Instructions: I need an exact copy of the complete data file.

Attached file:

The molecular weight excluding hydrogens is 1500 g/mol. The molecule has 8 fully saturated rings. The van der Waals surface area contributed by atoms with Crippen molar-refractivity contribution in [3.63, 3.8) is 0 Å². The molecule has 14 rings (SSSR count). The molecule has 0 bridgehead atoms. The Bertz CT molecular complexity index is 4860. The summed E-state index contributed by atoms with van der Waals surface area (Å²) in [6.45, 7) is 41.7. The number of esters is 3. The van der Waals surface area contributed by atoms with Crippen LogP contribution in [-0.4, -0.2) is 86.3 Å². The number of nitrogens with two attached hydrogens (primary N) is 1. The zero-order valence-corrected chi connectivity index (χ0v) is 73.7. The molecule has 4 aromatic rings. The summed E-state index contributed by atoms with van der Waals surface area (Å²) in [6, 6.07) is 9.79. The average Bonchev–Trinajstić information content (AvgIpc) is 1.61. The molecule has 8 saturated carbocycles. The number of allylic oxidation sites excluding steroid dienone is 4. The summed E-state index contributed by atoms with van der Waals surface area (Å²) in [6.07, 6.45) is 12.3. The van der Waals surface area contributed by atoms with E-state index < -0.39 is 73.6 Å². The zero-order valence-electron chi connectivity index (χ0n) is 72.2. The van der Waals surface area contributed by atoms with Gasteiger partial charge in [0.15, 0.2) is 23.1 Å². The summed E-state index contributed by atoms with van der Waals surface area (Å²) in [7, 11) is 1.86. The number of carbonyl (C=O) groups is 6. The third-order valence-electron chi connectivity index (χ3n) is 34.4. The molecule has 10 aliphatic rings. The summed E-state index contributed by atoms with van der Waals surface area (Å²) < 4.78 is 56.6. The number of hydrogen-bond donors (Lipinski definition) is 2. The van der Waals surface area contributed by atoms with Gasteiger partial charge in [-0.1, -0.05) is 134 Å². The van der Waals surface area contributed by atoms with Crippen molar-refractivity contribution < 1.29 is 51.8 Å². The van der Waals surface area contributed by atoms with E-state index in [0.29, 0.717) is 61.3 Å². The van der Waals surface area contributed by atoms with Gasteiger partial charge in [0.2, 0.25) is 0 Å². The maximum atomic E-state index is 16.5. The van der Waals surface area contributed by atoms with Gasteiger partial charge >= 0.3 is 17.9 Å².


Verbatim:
The molecular weight excluding hydrogens is 1500 g/mol. The molecule has 8 fully saturated rings. The van der Waals surface area contributed by atoms with Crippen molar-refractivity contribution in [3.63, 3.8) is 0 Å². The molecule has 14 rings (SSSR count). The molecule has 0 bridgehead atoms. The Bertz CT molecular complexity index is 4860. The summed E-state index contributed by atoms with van der Waals surface area (Å²) in [6.45, 7) is 41.7. The number of esters is 3. The van der Waals surface area contributed by atoms with Crippen LogP contribution in [-0.4, -0.2) is 86.3 Å². The number of nitrogens with two attached hydrogens (primary N) is 1. The zero-order valence-corrected chi connectivity index (χ0v) is 73.7. The molecule has 4 aromatic rings. The summed E-state index contributed by atoms with van der Waals surface area (Å²) in [6, 6.07) is 9.79. The average Bonchev–Trinajstić information content (AvgIpc) is 1.61. The molecule has 8 saturated carbocycles. The number of allylic oxidation sites excluding steroid dienone is 4. The summed E-state index contributed by atoms with van der Waals surface area (Å²) in [6.07, 6.45) is 12.3. The van der Waals surface area contributed by atoms with E-state index < -0.39 is 73.6 Å². The zero-order valence-electron chi connectivity index (χ0n) is 72.2. The van der Waals surface area contributed by atoms with Gasteiger partial charge in [0.15, 0.2) is 23.1 Å². The summed E-state index contributed by atoms with van der Waals surface area (Å²) in [7, 11) is 1.86. The number of carbonyl (C=O) groups is 6. The third-order valence-electron chi connectivity index (χ3n) is 34.4. The molecule has 10 aliphatic rings. The summed E-state index contributed by atoms with van der Waals surface area (Å²) < 4.78 is 56.6. The number of hydrogen-bond donors (Lipinski definition) is 2. The van der Waals surface area contributed by atoms with Gasteiger partial charge in [-0.1, -0.05) is 134 Å². The van der Waals surface area contributed by atoms with Crippen molar-refractivity contribution < 1.29 is 51.8 Å². The van der Waals surface area contributed by atoms with E-state index in [0.29, 0.717) is 61.3 Å². The van der Waals surface area contributed by atoms with Gasteiger partial charge in [0.2, 0.25) is 0 Å². The maximum atomic E-state index is 16.5. The van der Waals surface area contributed by atoms with Gasteiger partial charge >= 0.3 is 17.9 Å².